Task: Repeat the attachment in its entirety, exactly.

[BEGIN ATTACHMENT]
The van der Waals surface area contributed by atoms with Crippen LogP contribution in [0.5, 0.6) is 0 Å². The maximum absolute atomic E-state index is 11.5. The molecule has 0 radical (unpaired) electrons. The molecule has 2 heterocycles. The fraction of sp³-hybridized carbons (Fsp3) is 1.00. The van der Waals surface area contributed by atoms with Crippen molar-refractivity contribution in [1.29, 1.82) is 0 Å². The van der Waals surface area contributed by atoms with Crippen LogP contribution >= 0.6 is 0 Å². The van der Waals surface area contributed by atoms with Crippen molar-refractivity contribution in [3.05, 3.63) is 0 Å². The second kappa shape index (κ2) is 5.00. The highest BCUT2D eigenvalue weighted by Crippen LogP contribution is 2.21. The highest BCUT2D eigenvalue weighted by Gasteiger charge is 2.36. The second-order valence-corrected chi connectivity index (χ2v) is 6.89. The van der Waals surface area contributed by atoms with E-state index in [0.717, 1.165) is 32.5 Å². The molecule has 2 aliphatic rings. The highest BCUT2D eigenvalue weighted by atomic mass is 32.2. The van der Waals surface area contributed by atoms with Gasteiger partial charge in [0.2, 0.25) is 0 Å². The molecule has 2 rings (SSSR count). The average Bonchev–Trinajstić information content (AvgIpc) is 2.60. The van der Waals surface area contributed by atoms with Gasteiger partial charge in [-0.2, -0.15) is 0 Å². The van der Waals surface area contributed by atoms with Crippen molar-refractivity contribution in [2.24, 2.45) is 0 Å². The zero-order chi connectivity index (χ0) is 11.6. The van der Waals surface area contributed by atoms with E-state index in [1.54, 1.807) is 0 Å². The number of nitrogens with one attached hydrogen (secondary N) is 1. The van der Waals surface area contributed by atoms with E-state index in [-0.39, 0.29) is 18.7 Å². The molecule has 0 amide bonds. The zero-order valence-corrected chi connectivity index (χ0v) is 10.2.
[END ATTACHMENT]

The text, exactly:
The van der Waals surface area contributed by atoms with Crippen LogP contribution in [0.5, 0.6) is 0 Å². The maximum absolute atomic E-state index is 11.5. The molecule has 0 radical (unpaired) electrons. The molecule has 2 heterocycles. The fraction of sp³-hybridized carbons (Fsp3) is 1.00. The van der Waals surface area contributed by atoms with Crippen molar-refractivity contribution in [1.29, 1.82) is 0 Å². The van der Waals surface area contributed by atoms with Crippen LogP contribution >= 0.6 is 0 Å². The van der Waals surface area contributed by atoms with Crippen molar-refractivity contribution in [3.05, 3.63) is 0 Å². The second kappa shape index (κ2) is 5.00. The highest BCUT2D eigenvalue weighted by Crippen LogP contribution is 2.21. The highest BCUT2D eigenvalue weighted by Gasteiger charge is 2.36. The second-order valence-corrected chi connectivity index (χ2v) is 6.89. The van der Waals surface area contributed by atoms with E-state index in [0.717, 1.165) is 32.5 Å². The molecule has 2 aliphatic rings. The highest BCUT2D eigenvalue weighted by atomic mass is 32.2. The van der Waals surface area contributed by atoms with Gasteiger partial charge in [0.2, 0.25) is 0 Å². The molecule has 2 rings (SSSR count). The average Bonchev–Trinajstić information content (AvgIpc) is 2.60. The van der Waals surface area contributed by atoms with Gasteiger partial charge in [-0.2, -0.15) is 0 Å². The van der Waals surface area contributed by atoms with Crippen molar-refractivity contribution in [2.24, 2.45) is 0 Å². The zero-order chi connectivity index (χ0) is 11.6. The van der Waals surface area contributed by atoms with E-state index in [1.54, 1.807) is 0 Å². The number of nitrogens with one attached hydrogen (secondary N) is 1. The van der Waals surface area contributed by atoms with E-state index in [-0.39, 0.29) is 18.7 Å². The molecule has 0 amide bonds. The zero-order valence-corrected chi connectivity index (χ0v) is 10.2.